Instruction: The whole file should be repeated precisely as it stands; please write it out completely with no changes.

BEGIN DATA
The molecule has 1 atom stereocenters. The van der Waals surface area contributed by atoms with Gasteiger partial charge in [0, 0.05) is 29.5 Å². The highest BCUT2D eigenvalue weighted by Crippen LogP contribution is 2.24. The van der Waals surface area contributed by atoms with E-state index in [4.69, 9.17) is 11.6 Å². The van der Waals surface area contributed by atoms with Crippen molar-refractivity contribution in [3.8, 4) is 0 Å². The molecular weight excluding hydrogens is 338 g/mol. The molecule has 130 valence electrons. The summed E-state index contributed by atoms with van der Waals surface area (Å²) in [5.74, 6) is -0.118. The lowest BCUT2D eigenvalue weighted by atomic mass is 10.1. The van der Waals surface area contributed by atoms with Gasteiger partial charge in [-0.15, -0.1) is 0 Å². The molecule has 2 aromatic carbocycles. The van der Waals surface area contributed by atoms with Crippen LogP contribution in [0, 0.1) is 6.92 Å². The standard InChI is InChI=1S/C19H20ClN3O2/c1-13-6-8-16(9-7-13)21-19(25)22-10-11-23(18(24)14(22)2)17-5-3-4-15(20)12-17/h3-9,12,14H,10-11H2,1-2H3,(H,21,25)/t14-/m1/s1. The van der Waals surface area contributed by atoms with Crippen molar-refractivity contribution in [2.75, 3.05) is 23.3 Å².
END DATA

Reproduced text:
The molecule has 1 atom stereocenters. The van der Waals surface area contributed by atoms with Gasteiger partial charge in [0, 0.05) is 29.5 Å². The highest BCUT2D eigenvalue weighted by Crippen LogP contribution is 2.24. The van der Waals surface area contributed by atoms with E-state index in [4.69, 9.17) is 11.6 Å². The van der Waals surface area contributed by atoms with Crippen molar-refractivity contribution in [3.8, 4) is 0 Å². The molecular weight excluding hydrogens is 338 g/mol. The molecule has 130 valence electrons. The summed E-state index contributed by atoms with van der Waals surface area (Å²) in [5.74, 6) is -0.118. The lowest BCUT2D eigenvalue weighted by atomic mass is 10.1. The van der Waals surface area contributed by atoms with Gasteiger partial charge in [-0.15, -0.1) is 0 Å². The molecule has 2 aromatic carbocycles. The van der Waals surface area contributed by atoms with Crippen LogP contribution in [0, 0.1) is 6.92 Å². The standard InChI is InChI=1S/C19H20ClN3O2/c1-13-6-8-16(9-7-13)21-19(25)22-10-11-23(18(24)14(22)2)17-5-3-4-15(20)12-17/h3-9,12,14H,10-11H2,1-2H3,(H,21,25)/t14-/m1/s1. The van der Waals surface area contributed by atoms with Crippen molar-refractivity contribution in [2.75, 3.05) is 23.3 Å².